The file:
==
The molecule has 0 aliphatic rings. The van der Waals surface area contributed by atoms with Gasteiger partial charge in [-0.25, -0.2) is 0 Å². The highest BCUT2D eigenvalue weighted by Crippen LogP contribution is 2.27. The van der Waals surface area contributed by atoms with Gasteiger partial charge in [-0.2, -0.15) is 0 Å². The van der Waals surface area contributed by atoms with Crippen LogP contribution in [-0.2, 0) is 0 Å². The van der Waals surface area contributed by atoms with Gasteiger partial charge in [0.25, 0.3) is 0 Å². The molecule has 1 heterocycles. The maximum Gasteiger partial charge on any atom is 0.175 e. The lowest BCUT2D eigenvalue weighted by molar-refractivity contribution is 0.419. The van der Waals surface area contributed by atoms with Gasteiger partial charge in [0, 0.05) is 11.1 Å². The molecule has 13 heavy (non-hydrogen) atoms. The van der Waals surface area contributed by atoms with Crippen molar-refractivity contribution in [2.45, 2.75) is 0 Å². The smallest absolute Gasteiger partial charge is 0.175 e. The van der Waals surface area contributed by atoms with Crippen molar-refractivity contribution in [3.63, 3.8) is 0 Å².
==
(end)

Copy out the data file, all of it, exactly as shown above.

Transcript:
The molecule has 0 aliphatic rings. The van der Waals surface area contributed by atoms with Gasteiger partial charge in [-0.25, -0.2) is 0 Å². The highest BCUT2D eigenvalue weighted by Crippen LogP contribution is 2.27. The van der Waals surface area contributed by atoms with Gasteiger partial charge in [-0.2, -0.15) is 0 Å². The van der Waals surface area contributed by atoms with Crippen LogP contribution in [-0.2, 0) is 0 Å². The van der Waals surface area contributed by atoms with Gasteiger partial charge in [0.25, 0.3) is 0 Å². The molecule has 1 heterocycles. The maximum Gasteiger partial charge on any atom is 0.175 e. The lowest BCUT2D eigenvalue weighted by molar-refractivity contribution is 0.419. The van der Waals surface area contributed by atoms with Gasteiger partial charge in [0, 0.05) is 11.1 Å². The molecule has 13 heavy (non-hydrogen) atoms. The van der Waals surface area contributed by atoms with Crippen molar-refractivity contribution in [2.45, 2.75) is 0 Å². The smallest absolute Gasteiger partial charge is 0.175 e. The van der Waals surface area contributed by atoms with Crippen molar-refractivity contribution in [3.63, 3.8) is 0 Å².